/  September 14, 2007

    Cool, when do we start? And what era cannons do we want?

    Reply
  14. Anna

     /  September 14, 2007

    Hmm..if I have my way we build one to reflect border castles form the Ottoman war-era Hungary, which were essentially medieval castles re-done to handle artillery with extra gun towers and eathworks etc. built adjacent to the medieval walls. There is one in Wesntern Hungary that’s so tiny you can fit it onto out house lot yet it stopped the full Imperial Army of Suleyman the Magnificent before he could get to Vienna…he died at that siege ( I suspect he got a stroke from exasperation over the delay). I’ll see if I can get some images/layout.:-)

    Reply
  15. Let me tell you, when you see Kosszeg(sp), your first impression is always “THAT stopped Suleyman!?”

    Reply
  16. Anna

     /  September 14, 2007

    And If I learn how to type fast without less mis-strokes…::sigh:: I realy need to edit my comments before sending.
    But Koszeg is rather um…small?

    Reply
  17. Alex

     /  September 14, 2007

    Did the location of Koszeg help defeat Suleyman?

    I remember a small castle on an island in the middle of the Rhine river (it’s still there) that was used to collect tolls and limit river traffic for quite a long time. It looked like more of a grand house with a small tower and a few battlements, but according to the tour guides it did a very good job enforcing the taxes and securing river traffic.

    Reply
  18. Nah, man, it’s in the middle of some flipping fields. There’s a stream nearby with a little bitty bridge, the kind of stuff you put on postcards. It’s almost unbelievable seeing it from the outside.

    Reply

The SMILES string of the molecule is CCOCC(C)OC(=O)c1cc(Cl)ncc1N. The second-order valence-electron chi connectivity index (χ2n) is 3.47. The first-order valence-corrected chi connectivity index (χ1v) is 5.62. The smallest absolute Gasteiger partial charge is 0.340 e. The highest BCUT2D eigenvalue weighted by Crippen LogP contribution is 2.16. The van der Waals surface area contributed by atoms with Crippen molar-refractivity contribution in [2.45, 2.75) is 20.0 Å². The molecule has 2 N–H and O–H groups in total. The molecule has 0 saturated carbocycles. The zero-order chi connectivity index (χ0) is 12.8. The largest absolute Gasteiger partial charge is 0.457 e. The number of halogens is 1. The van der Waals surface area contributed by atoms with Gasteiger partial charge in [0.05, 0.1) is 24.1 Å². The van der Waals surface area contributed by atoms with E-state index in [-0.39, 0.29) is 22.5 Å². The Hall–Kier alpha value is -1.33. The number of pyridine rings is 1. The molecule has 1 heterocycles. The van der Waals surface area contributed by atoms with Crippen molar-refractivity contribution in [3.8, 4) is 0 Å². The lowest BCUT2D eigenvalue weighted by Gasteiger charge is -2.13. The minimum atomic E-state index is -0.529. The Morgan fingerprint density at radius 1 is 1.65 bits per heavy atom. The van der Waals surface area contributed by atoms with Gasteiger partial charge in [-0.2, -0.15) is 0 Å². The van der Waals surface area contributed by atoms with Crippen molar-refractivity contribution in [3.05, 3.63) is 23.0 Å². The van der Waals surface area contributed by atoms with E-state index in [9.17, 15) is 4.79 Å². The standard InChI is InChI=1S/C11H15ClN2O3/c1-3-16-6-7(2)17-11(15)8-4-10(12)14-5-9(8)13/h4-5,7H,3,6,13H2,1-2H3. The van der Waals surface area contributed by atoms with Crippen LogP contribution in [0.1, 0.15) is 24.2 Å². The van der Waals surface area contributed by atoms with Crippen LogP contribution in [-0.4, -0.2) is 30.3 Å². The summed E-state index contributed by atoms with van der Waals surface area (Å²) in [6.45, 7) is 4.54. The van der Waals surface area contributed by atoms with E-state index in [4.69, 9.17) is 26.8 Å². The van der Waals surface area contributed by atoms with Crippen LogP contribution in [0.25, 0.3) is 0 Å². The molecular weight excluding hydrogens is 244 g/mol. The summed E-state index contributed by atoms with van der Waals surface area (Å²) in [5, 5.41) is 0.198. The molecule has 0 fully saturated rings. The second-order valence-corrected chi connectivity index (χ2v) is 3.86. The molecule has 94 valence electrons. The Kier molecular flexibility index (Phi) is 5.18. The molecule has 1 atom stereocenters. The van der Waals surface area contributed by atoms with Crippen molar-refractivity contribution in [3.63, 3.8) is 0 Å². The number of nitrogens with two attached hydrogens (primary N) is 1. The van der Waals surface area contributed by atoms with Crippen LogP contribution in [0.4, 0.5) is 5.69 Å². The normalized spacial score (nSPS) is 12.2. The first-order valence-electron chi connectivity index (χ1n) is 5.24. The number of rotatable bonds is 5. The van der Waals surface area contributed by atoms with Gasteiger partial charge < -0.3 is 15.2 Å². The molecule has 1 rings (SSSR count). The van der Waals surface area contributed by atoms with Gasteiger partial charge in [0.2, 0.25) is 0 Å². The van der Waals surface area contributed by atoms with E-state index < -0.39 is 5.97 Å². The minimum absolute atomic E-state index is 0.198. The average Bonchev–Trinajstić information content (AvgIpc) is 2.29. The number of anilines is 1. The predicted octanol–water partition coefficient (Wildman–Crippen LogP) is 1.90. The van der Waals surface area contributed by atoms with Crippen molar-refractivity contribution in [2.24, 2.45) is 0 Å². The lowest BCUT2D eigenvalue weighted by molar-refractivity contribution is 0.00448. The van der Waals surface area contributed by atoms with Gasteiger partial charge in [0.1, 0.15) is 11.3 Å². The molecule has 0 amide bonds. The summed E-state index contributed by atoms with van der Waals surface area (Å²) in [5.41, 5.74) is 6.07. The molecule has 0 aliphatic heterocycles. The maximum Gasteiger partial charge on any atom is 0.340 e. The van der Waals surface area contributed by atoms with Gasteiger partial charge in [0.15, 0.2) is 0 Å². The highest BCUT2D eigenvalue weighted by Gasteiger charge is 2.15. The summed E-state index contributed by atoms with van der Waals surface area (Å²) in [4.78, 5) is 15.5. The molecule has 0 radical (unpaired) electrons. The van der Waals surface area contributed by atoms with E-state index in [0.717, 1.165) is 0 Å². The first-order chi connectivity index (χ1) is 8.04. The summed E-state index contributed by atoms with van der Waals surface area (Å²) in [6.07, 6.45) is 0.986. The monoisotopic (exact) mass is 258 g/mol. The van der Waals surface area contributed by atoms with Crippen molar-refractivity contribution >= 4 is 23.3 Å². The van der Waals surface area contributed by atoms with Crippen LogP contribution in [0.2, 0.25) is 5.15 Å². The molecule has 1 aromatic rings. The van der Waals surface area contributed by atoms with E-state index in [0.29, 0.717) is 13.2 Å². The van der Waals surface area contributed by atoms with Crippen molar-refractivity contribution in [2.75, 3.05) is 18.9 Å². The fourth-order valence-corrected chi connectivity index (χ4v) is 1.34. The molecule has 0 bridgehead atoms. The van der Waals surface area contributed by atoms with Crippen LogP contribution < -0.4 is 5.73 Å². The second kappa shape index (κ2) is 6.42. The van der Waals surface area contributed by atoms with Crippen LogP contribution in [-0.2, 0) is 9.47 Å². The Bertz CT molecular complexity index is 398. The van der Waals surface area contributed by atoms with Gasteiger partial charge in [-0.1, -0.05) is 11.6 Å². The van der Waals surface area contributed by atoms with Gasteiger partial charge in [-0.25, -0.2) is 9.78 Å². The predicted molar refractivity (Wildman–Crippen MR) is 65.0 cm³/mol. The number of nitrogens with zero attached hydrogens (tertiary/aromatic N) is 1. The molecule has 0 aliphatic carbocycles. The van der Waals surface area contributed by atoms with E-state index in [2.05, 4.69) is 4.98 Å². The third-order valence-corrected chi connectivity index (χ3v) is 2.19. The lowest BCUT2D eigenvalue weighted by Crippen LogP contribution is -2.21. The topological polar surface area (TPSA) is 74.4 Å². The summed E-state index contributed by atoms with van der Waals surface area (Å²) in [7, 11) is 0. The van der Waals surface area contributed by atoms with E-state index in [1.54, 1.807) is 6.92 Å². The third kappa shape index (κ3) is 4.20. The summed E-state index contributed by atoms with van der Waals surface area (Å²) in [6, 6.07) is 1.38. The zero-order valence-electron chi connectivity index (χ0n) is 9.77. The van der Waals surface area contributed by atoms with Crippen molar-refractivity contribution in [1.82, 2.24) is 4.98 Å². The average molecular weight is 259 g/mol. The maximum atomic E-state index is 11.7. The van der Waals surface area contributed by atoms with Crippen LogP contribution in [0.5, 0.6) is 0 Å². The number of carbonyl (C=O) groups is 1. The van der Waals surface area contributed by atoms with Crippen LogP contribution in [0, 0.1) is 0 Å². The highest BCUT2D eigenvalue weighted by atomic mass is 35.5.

19. Mike

     /  September 14, 2007

    I heard that the reason why old Sully went after it was that the lord of the place had made a very personal and public insult against him and he wanted to pay him back. Could be a legend, but whatever it was it stopped him.

    It sounds like the great “rise” off of Sword Beach in Normandy. The Germans had a antitank gun on it and the British got the hell shot out of them until a Brigader General personnally led a bayonnet charge at overran it. There was a big reunion thing 20 years later and everyone was all hyped up to see it…

    and the rise was exactly 4 feet higher than everything around it. Even the vets were saying “damn, how did it seem so high back then?” You just can never tell with terrain and things during war.

    Reply
  20. The garrison commander (a Croat whose name I forget) DID in fact make some choice insults… but Suleyman couldn’t bypass it. You don’t need a lecture from me on defense-in-depth, but that’s precisely how Vienna managed to survive: every #$^ spring they had to form up in Istanbul, and every $%*& summer they had to fight their $#%^ way through the #$%#-$^&%-^*&(*%-^((-*-% Hungarians in order to try to get at the Austrians.

    Reply
  21. Anna

     /  September 14, 2007

    Yep, one big, frustrated Ottoman army, reaching their soggy, rain-filled end of action radius right at the gates of the tiny castle of Koszeg, with Captain Jurisich standing on the wall saying: “It’s been lovely for these weeks with you chaps…Oh, you mean you really want to go home now? Well, I guess we can let you to put a single flag up the wall and let ten of your soldiers parade around next to it so your army thinks you got the place and then go home for next year…yep, we can do that.” And the Austrian Emperor named him his High COmmander of the border forces not long after this, then he was ordered to Vienna to be special secret adviser to him. They guy was smart.

    Reply
  22. Mike

     /  September 15, 2007

    Heh, nothing succeeds like success.

    Reply
  23. Steph

     /  September 17, 2007

    Sounds beyond cool!!

    Reply
  24. Thanks for picking up on the video! I’ve had fun reading your castley discussion – there are a few there I need to visit!

    But Alex, Neuschwannstein never had a defensive function – it was a folly (decorative purposes only) built in the 1800s. Salzburg, now, is a very different kettle of fish…

    Cheers!

    Adam
    squire-tv

    Reply